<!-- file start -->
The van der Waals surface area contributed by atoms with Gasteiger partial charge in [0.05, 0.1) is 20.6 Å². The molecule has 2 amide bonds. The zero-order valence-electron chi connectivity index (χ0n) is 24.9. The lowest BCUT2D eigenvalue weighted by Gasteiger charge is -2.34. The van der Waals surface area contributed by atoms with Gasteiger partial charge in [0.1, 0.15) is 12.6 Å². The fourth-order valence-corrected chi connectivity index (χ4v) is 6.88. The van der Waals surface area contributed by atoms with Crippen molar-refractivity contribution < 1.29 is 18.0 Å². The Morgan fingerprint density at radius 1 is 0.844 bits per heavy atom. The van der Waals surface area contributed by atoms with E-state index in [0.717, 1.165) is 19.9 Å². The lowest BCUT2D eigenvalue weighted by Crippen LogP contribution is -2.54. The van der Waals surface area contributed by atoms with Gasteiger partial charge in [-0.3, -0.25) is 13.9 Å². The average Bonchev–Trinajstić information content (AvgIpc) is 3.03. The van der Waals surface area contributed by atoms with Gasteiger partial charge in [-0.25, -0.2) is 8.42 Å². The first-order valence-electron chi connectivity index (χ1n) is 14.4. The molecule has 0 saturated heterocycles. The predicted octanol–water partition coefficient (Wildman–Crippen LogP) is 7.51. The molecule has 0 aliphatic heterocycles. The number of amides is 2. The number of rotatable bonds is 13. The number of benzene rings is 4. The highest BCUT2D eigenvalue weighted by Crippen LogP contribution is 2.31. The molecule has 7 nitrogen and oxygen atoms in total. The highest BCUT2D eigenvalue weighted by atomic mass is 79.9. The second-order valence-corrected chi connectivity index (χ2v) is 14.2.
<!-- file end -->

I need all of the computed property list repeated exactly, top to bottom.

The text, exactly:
The van der Waals surface area contributed by atoms with Gasteiger partial charge in [0.05, 0.1) is 20.6 Å². The molecule has 2 amide bonds. The zero-order valence-electron chi connectivity index (χ0n) is 24.9. The lowest BCUT2D eigenvalue weighted by Gasteiger charge is -2.34. The van der Waals surface area contributed by atoms with Gasteiger partial charge in [0.1, 0.15) is 12.6 Å². The fourth-order valence-corrected chi connectivity index (χ4v) is 6.88. The van der Waals surface area contributed by atoms with Crippen molar-refractivity contribution < 1.29 is 18.0 Å². The Morgan fingerprint density at radius 1 is 0.844 bits per heavy atom. The van der Waals surface area contributed by atoms with E-state index in [0.717, 1.165) is 19.9 Å². The lowest BCUT2D eigenvalue weighted by Crippen LogP contribution is -2.54. The van der Waals surface area contributed by atoms with Gasteiger partial charge in [-0.3, -0.25) is 13.9 Å². The average Bonchev–Trinajstić information content (AvgIpc) is 3.03. The van der Waals surface area contributed by atoms with Gasteiger partial charge in [-0.25, -0.2) is 8.42 Å². The first-order valence-electron chi connectivity index (χ1n) is 14.4. The molecule has 0 saturated heterocycles. The predicted octanol–water partition coefficient (Wildman–Crippen LogP) is 7.51. The molecule has 0 aliphatic heterocycles. The number of amides is 2. The number of rotatable bonds is 13. The number of benzene rings is 4. The highest BCUT2D eigenvalue weighted by Crippen LogP contribution is 2.31. The molecule has 7 nitrogen and oxygen atoms in total. The highest BCUT2D eigenvalue weighted by atomic mass is 79.9. The second-order valence-corrected chi connectivity index (χ2v) is 14.2.